I hope he has better luck in his teaching session than I had.  I also hope that, some day in the future, he will see a scene like this and remember the days spent with his girl.

As I remember the days spent with mine.

Father variations

As I was taking my walk yesterday, I had the occasion to think about fathers, and the wide variety of relationships that I know of with people and their fathers.


There are some that I know that have had great relationships with their fathers.  Two high school classmates posted on Facebook about missing their dads who had passed away a while ago.  They (one male, one female) each talked about the strong bonds of love and of admiration they had for their fathers, the role model that he was, the influence on their life.  Yet another talked about planning to spend time at his father’s grave talking to him.  Others view their fathers as strong influences, as heros, as role models or faith models for them.  I rather envy them, that they had that sort of relationship with their fathers.

I know at least one friend on the other side of the spectrum.  I don’t know the family history, the details and events that formed the situation, but apparently something happened that resulted in a schism.  It might have been a single event, but more than likely it was a series of events.  The break is such a severe one that my friend no longer feels welcome or wanted in the house of the family of origin.  It’s sad to watch only because I know the pain that is experienced in that place.  And between these two are the vast majority of folks, I suspect, who had relationships of varying depth and intensity.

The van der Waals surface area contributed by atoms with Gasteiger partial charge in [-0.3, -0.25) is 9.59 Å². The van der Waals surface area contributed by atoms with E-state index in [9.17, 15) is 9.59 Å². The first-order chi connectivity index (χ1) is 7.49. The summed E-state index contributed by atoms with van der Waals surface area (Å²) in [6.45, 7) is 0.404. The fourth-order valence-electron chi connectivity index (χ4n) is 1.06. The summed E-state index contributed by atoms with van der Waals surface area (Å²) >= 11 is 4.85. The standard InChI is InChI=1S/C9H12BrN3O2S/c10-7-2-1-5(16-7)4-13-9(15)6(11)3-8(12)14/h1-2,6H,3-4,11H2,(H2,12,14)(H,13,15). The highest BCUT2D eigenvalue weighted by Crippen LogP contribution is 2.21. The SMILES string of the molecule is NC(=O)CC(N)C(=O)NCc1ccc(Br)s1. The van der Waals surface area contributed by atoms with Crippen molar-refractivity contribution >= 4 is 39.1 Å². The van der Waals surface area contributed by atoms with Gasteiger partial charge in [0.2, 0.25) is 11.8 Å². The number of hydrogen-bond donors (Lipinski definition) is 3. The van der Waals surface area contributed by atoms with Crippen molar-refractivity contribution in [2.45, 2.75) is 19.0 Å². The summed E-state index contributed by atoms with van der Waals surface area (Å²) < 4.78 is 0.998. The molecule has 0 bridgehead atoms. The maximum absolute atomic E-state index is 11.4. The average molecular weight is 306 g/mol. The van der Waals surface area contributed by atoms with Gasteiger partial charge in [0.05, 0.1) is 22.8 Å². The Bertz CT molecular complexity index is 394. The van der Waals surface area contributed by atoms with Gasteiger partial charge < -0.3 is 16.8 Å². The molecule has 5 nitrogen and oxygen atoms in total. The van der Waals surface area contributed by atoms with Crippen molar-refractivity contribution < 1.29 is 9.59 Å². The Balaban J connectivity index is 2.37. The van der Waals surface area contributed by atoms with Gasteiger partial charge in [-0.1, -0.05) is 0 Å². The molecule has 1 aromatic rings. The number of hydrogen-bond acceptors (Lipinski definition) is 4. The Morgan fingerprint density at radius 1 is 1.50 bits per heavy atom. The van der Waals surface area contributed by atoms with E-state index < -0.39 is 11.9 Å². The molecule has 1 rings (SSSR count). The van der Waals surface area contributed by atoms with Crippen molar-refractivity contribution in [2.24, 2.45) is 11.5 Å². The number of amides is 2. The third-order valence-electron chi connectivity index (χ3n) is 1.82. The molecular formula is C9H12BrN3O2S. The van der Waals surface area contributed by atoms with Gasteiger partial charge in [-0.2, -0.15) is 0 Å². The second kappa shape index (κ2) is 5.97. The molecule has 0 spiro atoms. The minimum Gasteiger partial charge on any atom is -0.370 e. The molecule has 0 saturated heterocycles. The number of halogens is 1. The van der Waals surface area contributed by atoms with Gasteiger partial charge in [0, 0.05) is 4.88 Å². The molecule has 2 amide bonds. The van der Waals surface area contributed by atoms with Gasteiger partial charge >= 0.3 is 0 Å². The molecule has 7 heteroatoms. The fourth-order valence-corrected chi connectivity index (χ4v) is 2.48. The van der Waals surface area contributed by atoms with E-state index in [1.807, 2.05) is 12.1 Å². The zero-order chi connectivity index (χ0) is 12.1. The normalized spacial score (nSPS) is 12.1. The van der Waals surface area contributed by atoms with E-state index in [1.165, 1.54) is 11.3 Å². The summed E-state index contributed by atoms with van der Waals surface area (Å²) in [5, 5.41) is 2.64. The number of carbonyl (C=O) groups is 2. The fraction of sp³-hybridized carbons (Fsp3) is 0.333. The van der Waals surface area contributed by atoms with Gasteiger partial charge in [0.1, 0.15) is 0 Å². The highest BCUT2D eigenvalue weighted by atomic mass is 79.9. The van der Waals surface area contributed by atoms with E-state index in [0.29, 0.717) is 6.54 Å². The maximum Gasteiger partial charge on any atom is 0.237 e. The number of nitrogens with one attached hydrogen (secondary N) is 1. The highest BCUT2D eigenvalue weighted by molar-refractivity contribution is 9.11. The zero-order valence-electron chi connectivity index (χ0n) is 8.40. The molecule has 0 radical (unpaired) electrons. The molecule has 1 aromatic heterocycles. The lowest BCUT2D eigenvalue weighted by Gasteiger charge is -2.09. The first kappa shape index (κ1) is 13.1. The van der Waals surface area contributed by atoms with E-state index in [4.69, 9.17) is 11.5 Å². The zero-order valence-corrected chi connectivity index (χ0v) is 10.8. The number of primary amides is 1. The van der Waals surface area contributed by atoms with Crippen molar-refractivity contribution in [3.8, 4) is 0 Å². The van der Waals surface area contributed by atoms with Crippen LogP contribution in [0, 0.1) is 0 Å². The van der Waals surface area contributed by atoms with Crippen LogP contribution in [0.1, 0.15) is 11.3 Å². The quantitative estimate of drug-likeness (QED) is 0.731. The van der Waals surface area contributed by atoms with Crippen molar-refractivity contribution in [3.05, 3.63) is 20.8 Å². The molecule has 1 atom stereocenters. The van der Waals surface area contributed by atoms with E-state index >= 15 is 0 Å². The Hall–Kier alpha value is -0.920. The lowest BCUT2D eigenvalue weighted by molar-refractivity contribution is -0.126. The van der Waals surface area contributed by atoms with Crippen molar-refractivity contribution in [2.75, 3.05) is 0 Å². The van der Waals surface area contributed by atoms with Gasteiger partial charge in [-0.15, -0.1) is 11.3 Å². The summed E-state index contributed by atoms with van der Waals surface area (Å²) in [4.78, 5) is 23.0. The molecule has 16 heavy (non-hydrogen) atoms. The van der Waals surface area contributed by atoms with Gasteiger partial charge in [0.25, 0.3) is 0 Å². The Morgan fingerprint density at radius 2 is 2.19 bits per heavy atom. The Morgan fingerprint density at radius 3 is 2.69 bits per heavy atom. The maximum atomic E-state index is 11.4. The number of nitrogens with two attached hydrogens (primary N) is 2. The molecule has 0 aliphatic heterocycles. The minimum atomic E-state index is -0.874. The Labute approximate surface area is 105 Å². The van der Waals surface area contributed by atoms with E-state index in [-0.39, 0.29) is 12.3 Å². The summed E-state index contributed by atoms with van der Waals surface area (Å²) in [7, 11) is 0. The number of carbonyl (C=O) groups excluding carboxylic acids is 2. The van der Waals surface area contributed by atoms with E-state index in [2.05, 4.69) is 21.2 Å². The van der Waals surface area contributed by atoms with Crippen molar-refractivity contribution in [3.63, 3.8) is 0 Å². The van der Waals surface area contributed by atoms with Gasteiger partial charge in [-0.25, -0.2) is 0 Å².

As for me…..hmmm.  I’ve had a father, and I am one.  My father has been dead for a decade plus now.  Un fortunately, he and I never did get along really.  It wasn’t that there was fighting or something obvious or dramatic, no massive fighting or yelling or anything like that.  We just didn’t communicate.  Verbally or nonverbally.  Dad was, apparently, singularly uninterested in talking with people.   I have, fortunately, come to realize that Dad was the product of his times and his difficult upbringing.  He grew up the son of a sharecropper in the South, and had a fairly hard life in his early years.  He pulled himself up to the ranks of middle class (I once told him I would never be able to rise as far above my birth status as he did) but the doing so left him angry and silent.  I wasn’t ever sure that he even wanted a child (and I’m an only).  I have realized that much of what drove me in school and academics and in my opinions of what is expected of me (and still drives me) in life is the need to find acceptance and value from him that, ultimately, I didn’t get from him.  All the certificates and degrees were designed to make me feel successful, even if the one opinion I most valued I could never get.

Acceptance helps in this.  One of the more cathartic moments for me was a couple of years ago when I wrote a letter to him.  I first tried to do this four years ago, but it was way too raw and difficult.  This past year I finally had moved to the point where I could sit down and write to him.  I was able to put down on paper, and thereby exculpate, what I felt growing up, what I had wanted from him, how our relationship had hurt and bothered me.  And, ultimately, I wrote to say….. I had forgiven him, because he had done the best with what he knew and what he could do.

I wonder what my own legacy as a father will be. I have one progeny from the marriage,   However, my daughter stopped seeing me three years ago, five years into the divorce.  The reason was never clear;  I think it was her way of exerting her own control over the divorce and the split of her world between her mother and me.   I think of it as her divorcing me as a way of expressing her own pain.  I had tried to be a good dad, in marriage and after the divorce.

I wonder, twenty years from now when I’m gone,  what her Father’s Day blog will say about me.